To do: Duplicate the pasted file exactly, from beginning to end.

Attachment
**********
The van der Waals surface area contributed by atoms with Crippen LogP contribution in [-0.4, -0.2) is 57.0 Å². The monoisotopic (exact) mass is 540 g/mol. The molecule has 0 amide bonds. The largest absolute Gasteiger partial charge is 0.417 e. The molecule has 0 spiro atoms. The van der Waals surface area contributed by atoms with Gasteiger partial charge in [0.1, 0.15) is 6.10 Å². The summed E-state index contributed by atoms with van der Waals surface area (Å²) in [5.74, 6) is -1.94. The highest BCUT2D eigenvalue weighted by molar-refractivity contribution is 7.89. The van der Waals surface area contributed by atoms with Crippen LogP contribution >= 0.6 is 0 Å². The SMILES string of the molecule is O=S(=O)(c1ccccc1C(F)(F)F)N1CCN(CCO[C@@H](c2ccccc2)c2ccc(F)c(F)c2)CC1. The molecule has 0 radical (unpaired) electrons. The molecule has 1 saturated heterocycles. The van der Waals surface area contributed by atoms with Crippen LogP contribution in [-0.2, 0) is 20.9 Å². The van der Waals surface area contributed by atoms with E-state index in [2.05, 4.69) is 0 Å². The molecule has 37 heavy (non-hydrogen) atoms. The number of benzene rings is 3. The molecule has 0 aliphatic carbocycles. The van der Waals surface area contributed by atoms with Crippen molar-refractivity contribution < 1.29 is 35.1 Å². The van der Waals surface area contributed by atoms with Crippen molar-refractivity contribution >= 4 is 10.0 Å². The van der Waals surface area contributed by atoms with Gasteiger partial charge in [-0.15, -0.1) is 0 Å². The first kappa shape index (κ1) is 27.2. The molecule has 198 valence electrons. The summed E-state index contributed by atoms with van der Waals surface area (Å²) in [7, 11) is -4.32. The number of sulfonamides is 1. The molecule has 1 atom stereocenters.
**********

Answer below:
The van der Waals surface area contributed by atoms with Crippen LogP contribution in [-0.4, -0.2) is 57.0 Å². The monoisotopic (exact) mass is 540 g/mol. The molecule has 0 amide bonds. The largest absolute Gasteiger partial charge is 0.417 e. The molecule has 0 spiro atoms. The van der Waals surface area contributed by atoms with Gasteiger partial charge in [0.1, 0.15) is 6.10 Å². The summed E-state index contributed by atoms with van der Waals surface area (Å²) in [5.74, 6) is -1.94. The highest BCUT2D eigenvalue weighted by molar-refractivity contribution is 7.89. The van der Waals surface area contributed by atoms with Crippen LogP contribution >= 0.6 is 0 Å². The SMILES string of the molecule is O=S(=O)(c1ccccc1C(F)(F)F)N1CCN(CCO[C@@H](c2ccccc2)c2ccc(F)c(F)c2)CC1. The molecule has 0 radical (unpaired) electrons. The molecule has 1 saturated heterocycles. The van der Waals surface area contributed by atoms with Crippen LogP contribution in [-0.2, 0) is 20.9 Å². The van der Waals surface area contributed by atoms with E-state index in [2.05, 4.69) is 0 Å². The molecule has 37 heavy (non-hydrogen) atoms. The number of benzene rings is 3. The molecule has 0 aliphatic carbocycles. The van der Waals surface area contributed by atoms with Crippen molar-refractivity contribution < 1.29 is 35.1 Å². The van der Waals surface area contributed by atoms with Crippen molar-refractivity contribution >= 4 is 10.0 Å². The van der Waals surface area contributed by atoms with Gasteiger partial charge in [-0.15, -0.1) is 0 Å². The first kappa shape index (κ1) is 27.2. The molecule has 198 valence electrons. The summed E-state index contributed by atoms with van der Waals surface area (Å²) in [7, 11) is -4.32. The number of sulfonamides is 1. The molecule has 1 atom stereocenters.